Bruce J. Clemenger is president of The Evangelical
Fellowship of Canada. Find more of these columns at
www.faithtoday.ca/ TheGatheringPlace. Please pray for our
work. You can support it financially at www.theEFC.ca/
donate or toll-free 1-866-302-3362.
to overrule the consciences of the minority?
Of course rejecting moral judgments
based on “faith” is insincere. All moral
judgments are rooted in some belief system
or faith – in other words, in some worldview by which a person distinguishes between right and wrong, good and bad.
The worldview might be framed in religious terms or not, but it functions in
the same way. In that light, it’s clearly both
discriminatory and illogical to reject
faith-based moral judgments out of hand.
Is not Canada’s Criminal Code a moral
code made up of moral judgments, based
on widespread agreement about what we
should not do – murder, steal, bear false
witness, etc.? These are judgments affirmed by people of many different worldviews and religious traditions.
In our diverse society, it should be no
surprise that reasonable people disagree
on what ought to be done, on what constitutes a good life. This is a diversity we
once celebrated as Canadians.
But there is now a shift toward moral
conformity, which people will celebrate if
it is a morality that conforms to their own
judgments. It also leads to questions about
the ability of faithful Canadians to be professionals and serve in the public interest.
Unfortunately, this shift is not exclusive
to the medical profession. Consider the
provincial law societies currently objecting to Trinity Western University’s
community covenant, a document that
sets out community standards for TWU
students, staff and faculty.
Despite a Supreme Court of Canada ruling that having a covenant is consistent with
the Charter of Rights and Freedoms, law societies are contending that since some may be
offended or feel excluded by the covenant,
TWU should change its moral standards.
The law societies are saying in effect
that the previous Supreme Court deci-
sion which accepted the covenant was
wrong. In the moral judgment of the law
societies, the covenant should not be
allowed to maintain a biblical, hetero-
sexual concept of marriage.
Moral judgments rooted in religious belief are being singled out for scrutiny. Perhaps it is because a religiously based morality is rooted in the transcendent – a morality
given via revelation rather than constricted
by human will. This is an offence to two
major secular faith commitments – individual autonomy and human sovereignty.
Where religious freedom and freedom
of conscience are cherished, there will
be space for disagreement about how
people and communities choose to live
together while contributing positively to
the public good. When we disagree, we
continue to treat all with respect and
dignity, and look for ways to accommodate expressions of freedom. This too is
a matter of morality. /FT
As part of the 50th anniversary
celebrations at The Evangelical
Fellowship of Canada, Faith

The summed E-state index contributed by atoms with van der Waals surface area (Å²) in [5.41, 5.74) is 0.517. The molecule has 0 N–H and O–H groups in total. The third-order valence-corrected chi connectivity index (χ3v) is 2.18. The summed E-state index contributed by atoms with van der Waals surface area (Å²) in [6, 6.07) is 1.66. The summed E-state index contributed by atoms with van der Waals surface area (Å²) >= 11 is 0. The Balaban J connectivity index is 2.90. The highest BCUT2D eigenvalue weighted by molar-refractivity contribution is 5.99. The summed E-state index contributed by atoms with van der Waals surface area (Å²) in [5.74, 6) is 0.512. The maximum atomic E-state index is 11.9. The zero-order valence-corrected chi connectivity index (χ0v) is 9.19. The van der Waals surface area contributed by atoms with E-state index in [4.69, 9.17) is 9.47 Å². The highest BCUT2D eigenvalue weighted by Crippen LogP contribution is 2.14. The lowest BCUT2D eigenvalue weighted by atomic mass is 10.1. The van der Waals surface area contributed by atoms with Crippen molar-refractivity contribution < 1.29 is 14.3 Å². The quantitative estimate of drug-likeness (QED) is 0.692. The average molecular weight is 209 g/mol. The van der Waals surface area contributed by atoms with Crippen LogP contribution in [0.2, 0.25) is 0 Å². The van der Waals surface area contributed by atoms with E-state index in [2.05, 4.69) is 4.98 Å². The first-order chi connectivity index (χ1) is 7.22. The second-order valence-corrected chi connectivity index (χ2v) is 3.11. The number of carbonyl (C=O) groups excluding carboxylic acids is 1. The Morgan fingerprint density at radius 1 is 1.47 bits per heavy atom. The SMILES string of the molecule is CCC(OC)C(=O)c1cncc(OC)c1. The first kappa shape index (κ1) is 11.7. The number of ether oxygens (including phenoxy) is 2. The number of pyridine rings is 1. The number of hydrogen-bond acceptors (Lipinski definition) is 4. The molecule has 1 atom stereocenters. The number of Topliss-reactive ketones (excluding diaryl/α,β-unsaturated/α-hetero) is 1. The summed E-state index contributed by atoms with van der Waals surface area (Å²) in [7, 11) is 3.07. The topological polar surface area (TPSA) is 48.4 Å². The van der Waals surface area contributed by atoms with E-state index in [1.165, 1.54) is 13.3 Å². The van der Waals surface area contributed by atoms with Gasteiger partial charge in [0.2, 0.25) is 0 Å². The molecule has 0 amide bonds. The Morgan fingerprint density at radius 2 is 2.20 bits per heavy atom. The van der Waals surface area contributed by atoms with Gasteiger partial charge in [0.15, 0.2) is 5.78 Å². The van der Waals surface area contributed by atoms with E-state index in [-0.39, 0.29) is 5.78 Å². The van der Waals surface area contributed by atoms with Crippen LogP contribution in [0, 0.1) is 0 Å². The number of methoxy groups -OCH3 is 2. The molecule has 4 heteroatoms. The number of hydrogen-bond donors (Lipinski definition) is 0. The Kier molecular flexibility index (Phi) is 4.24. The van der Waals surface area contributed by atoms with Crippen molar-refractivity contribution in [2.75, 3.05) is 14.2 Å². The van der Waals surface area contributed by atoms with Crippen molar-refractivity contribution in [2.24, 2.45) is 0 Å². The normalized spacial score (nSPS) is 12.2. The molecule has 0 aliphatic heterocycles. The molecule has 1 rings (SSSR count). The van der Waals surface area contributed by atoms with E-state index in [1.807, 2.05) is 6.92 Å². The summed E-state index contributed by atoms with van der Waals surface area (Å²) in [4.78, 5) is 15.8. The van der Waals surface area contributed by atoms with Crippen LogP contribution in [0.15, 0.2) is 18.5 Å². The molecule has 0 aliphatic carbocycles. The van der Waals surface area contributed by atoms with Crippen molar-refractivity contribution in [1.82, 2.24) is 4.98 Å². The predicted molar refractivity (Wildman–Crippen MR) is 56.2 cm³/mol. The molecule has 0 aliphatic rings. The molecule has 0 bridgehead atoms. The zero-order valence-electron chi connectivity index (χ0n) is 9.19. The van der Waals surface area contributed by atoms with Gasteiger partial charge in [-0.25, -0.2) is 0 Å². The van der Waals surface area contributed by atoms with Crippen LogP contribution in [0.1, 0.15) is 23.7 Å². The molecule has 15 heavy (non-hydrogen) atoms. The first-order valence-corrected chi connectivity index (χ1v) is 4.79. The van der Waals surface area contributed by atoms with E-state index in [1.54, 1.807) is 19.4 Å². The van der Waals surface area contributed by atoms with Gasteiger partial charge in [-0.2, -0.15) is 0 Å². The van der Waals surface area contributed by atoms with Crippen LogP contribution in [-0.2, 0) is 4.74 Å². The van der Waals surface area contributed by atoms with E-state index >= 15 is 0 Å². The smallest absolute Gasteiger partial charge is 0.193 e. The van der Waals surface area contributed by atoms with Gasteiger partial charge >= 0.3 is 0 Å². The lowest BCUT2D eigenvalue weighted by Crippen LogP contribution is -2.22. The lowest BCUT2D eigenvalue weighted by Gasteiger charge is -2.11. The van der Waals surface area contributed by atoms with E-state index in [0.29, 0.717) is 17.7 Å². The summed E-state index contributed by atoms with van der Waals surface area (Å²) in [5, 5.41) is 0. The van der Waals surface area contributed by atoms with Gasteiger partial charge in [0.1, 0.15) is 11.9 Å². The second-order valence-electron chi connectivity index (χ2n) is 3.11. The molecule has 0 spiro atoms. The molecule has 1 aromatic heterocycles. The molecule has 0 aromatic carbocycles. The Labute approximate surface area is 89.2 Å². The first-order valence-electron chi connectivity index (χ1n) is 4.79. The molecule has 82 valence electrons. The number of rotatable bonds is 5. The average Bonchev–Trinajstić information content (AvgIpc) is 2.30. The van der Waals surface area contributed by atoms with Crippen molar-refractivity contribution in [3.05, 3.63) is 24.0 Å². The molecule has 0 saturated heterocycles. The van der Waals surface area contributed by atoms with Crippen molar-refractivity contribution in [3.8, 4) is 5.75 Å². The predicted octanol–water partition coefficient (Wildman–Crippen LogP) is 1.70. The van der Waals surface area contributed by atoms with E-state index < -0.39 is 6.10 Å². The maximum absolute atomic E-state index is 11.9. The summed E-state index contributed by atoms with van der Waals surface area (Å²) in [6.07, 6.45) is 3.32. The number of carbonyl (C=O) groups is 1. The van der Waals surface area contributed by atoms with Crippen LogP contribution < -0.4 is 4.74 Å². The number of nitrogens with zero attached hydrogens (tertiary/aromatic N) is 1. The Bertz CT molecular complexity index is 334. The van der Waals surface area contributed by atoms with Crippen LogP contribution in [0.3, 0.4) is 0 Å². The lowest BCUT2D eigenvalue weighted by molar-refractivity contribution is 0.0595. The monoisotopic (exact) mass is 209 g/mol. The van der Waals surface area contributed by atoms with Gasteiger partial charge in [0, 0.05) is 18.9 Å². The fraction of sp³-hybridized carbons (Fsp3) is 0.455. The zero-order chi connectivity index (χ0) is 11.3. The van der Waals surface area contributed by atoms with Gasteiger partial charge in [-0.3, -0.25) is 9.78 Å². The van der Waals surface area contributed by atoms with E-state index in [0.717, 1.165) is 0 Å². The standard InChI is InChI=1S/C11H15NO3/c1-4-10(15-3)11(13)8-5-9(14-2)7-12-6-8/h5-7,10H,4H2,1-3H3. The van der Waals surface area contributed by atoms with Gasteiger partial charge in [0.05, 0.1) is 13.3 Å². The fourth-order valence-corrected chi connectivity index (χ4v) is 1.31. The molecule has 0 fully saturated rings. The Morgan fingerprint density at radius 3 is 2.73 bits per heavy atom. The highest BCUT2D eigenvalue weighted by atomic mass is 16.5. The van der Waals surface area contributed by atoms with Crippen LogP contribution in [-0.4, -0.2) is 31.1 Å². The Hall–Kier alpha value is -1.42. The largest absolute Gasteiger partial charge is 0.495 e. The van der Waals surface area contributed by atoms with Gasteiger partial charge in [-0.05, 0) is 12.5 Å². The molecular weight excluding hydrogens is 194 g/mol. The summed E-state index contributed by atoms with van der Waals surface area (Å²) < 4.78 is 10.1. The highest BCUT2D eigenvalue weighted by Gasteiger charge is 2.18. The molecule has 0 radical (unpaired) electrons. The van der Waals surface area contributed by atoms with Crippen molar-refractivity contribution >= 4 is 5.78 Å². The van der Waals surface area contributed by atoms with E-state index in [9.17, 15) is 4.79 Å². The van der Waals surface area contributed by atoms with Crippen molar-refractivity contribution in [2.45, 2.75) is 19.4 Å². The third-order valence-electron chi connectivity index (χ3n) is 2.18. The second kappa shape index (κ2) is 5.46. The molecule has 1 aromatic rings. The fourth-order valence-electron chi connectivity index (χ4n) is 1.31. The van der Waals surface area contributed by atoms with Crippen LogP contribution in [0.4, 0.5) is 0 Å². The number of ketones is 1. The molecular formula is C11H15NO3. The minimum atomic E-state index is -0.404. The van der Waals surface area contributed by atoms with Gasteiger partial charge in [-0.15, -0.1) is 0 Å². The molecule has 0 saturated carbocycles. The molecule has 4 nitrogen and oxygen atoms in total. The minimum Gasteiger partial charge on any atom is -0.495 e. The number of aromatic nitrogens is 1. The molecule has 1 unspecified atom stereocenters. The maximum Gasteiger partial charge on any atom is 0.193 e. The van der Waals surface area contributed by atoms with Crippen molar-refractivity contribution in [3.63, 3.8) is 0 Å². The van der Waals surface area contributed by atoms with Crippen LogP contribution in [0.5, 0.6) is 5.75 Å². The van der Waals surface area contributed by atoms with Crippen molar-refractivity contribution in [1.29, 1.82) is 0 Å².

Today is introducing members
of the board of directors (listed
at www.theEFC.ca/board). we
continue with John Denbok of
Toronto, executive director of the
mission agency SiM Canada.
F T: What made you want to sit on
the EFC board?
I know of no other venue that
can well represent the collective
evangelical voice and so carefully
articulate our Christian worldview
in the Canadian public square.
The EFC mission statement of
gathering Evangelicals together
for impact, influence and identity
in ministry and public witness
was very compelling for me. It
was an honour to be invited to
serve on the EFC board.
What’s the most important thing
the EFC is doing these days, in
Choosing only one important thing
is difficult. The EFC’s research on
key issues facing the Church in
Canada would be top of my list.
The recent Hemorrhaging Faith
and Bible Engagement papers
have provided tangible evidence
of issues the Church needs to
understand and address. The
papers have become a platform for
reflection and discussion. Ensuring
the leaders of our country are
informed and engaged on issues of
importance to our community is
also vitally important.
What’s the biggest challenge facing
Canada right now?
consumerism – the big “isms”
– have a created a directionless
culture where even the dignity and
value of human life are not defined
under an ultimate authority,
but by a stance of preference
and opinion. Ultimately only the
Church can speak into and affect
culture. My concern is that culture
is influencing the Church, rather
than the other way around.
F T: Thank you, John. May God
bless you and your ministry. /F T
meet the EFc Board: John denbok
representatives of the Pontifical
Council for Promoting Christian
Unity. They talked about areas
of common concern for both
the evangelical community and
the Roman Catholic Church. In
his address Dr. Tunnicliffe, then
CEO and secretary general of the
WEA (he retired in December),
outlined specific action steps for
the two world church bodies.
Tunnicliffe also met in late
November with the ecumenical
patriarch of Constantinople,
Bartholomew I, in Istanbul,
Turkey. They discussed responses
to the increasing number of
refugees in Syria and Iraq,
ensuring their protection in the
short term and creating ways
for them to later return to their
Details on both meetings are
at www.worldea.org. /FT
WWW.FAITHTOdAY.CA / JANUARY / FEBRUARY 2015 17